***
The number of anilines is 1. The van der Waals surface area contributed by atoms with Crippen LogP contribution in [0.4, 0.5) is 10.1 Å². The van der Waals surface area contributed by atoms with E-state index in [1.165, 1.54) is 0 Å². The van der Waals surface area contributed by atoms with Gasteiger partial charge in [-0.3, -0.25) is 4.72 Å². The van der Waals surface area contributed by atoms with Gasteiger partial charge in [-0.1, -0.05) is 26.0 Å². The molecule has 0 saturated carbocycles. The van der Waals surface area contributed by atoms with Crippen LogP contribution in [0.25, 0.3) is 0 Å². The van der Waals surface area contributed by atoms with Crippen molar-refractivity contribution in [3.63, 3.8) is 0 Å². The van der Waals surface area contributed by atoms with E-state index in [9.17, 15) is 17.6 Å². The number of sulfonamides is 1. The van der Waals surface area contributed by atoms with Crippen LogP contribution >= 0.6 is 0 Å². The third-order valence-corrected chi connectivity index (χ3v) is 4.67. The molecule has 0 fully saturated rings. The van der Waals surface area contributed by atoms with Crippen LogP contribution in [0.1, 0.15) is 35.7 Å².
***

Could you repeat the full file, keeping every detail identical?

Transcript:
The number of anilines is 1. The van der Waals surface area contributed by atoms with Crippen LogP contribution in [0.4, 0.5) is 10.1 Å². The van der Waals surface area contributed by atoms with E-state index in [1.165, 1.54) is 0 Å². The van der Waals surface area contributed by atoms with Gasteiger partial charge in [-0.3, -0.25) is 4.72 Å². The van der Waals surface area contributed by atoms with Gasteiger partial charge in [-0.1, -0.05) is 26.0 Å². The molecule has 0 saturated carbocycles. The van der Waals surface area contributed by atoms with Crippen LogP contribution in [0.25, 0.3) is 0 Å². The van der Waals surface area contributed by atoms with Crippen molar-refractivity contribution in [3.63, 3.8) is 0 Å². The van der Waals surface area contributed by atoms with E-state index in [9.17, 15) is 17.6 Å². The number of sulfonamides is 1. The van der Waals surface area contributed by atoms with Crippen LogP contribution >= 0.6 is 0 Å². The third-order valence-corrected chi connectivity index (χ3v) is 4.67. The molecule has 0 fully saturated rings. The van der Waals surface area contributed by atoms with Crippen LogP contribution in [0.1, 0.15) is 35.7 Å².